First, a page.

A spectacular story of vengeance and fraud told with verve and style by British journalist Wynne, translator to English of Michel Houellebecq’s The Elementary Particles, 2000, among others.
The incredible story of how Dutch painter Han van Meegeren avenged himself on supercilious art critics by becoming an expert forger of Vermeer and fooling the Nazis conveys a valuable lesson in how we see, notes Wynne in this methodical, suspenseful tale. A largely self-taught artist with reactionary views out of sync with modernist fashion, van Meegeren, from the city of Deventer, obsessively taught himself the arcane knowledge of 17th-century painting (the use of pigments, ores and metals) while studying architecture in Delft. At first hailed as a promising young talent, he was passed over as a fogey, then left his first wife and scandalously married Joanna Oelermans, former wife of esteemed art critic Karel de Boer. Moving from art restoration to copying the masters, van Meegeren devoted himself to forgery, and decided to choose as his “victim” Vermeer, an artist long neglected with a paucity of output whose rediscovery was largely due to the writing of French critic Théophile Thoré in the mid-19th century. Working out of a house he purchased with Joanna in Nice, van Meegeren stripped a second-rate period canvas, employed only materials Vermeer would have used, reproduced the craquelure to make it completely convincing, and in essence created a lost 17th-century religious masterpiece of his own genius: The Supper at Emmaus, after a Caravaggio he had seen. Next came the job of authentication, readily supplied by the respected aging critic Abraham Bredius, and soon the phony masterpiece was bought for a fabulous sum and hung in The Hague’s Boijmans Gallery. With the advent of war, and Hitler’s determination to own a Vermeer of his own, van Meegeren’s knockoffs soon made their way into Hermann Göring’s collection. The forger’s trajectory from wealthy charlatan to national hero makes for delicious reading.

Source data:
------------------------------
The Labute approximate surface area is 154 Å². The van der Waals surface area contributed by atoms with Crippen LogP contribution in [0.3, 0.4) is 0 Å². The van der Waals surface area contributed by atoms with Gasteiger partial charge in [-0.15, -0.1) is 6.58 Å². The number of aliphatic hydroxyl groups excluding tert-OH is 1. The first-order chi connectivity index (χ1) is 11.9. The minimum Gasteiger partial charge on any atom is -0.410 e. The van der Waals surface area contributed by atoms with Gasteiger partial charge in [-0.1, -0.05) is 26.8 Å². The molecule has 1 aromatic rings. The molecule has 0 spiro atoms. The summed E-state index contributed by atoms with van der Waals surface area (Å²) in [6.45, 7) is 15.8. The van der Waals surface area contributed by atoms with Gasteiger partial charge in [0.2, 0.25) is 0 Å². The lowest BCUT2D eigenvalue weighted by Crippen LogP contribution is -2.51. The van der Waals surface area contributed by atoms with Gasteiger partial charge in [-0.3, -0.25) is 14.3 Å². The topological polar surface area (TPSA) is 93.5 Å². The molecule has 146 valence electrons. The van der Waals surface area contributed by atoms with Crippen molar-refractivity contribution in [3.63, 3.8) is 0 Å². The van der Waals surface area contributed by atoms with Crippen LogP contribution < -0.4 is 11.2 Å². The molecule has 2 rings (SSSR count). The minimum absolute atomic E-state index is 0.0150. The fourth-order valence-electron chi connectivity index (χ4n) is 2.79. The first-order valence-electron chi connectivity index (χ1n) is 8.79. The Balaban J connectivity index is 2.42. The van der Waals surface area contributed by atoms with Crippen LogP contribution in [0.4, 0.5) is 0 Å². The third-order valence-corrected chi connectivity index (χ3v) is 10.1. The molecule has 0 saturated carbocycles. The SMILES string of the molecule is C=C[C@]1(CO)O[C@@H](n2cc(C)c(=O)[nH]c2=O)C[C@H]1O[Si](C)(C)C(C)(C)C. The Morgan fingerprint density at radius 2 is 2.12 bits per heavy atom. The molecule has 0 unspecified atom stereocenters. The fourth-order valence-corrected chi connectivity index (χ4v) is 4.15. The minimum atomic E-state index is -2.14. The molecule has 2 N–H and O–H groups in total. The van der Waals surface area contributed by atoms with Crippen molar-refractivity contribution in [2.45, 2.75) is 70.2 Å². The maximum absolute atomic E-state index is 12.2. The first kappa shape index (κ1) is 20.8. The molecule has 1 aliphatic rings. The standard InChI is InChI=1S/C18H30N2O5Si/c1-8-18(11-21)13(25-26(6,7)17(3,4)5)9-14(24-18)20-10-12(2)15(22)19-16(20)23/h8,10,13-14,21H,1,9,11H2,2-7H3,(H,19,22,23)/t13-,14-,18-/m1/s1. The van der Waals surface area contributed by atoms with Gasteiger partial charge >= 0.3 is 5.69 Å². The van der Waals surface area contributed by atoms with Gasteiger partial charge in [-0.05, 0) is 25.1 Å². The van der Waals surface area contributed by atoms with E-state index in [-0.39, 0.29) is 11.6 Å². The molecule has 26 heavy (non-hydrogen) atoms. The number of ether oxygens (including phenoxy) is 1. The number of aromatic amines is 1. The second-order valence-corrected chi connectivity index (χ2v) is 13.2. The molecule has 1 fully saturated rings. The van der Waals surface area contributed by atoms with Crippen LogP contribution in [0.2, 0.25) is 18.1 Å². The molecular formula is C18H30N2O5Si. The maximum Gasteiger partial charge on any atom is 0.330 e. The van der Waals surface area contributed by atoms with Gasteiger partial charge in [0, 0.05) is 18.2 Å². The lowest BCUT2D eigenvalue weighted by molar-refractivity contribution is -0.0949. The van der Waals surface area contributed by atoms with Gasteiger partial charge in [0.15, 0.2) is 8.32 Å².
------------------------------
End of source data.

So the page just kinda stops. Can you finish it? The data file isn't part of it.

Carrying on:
Wynne employs all the devices of an expert roman policier.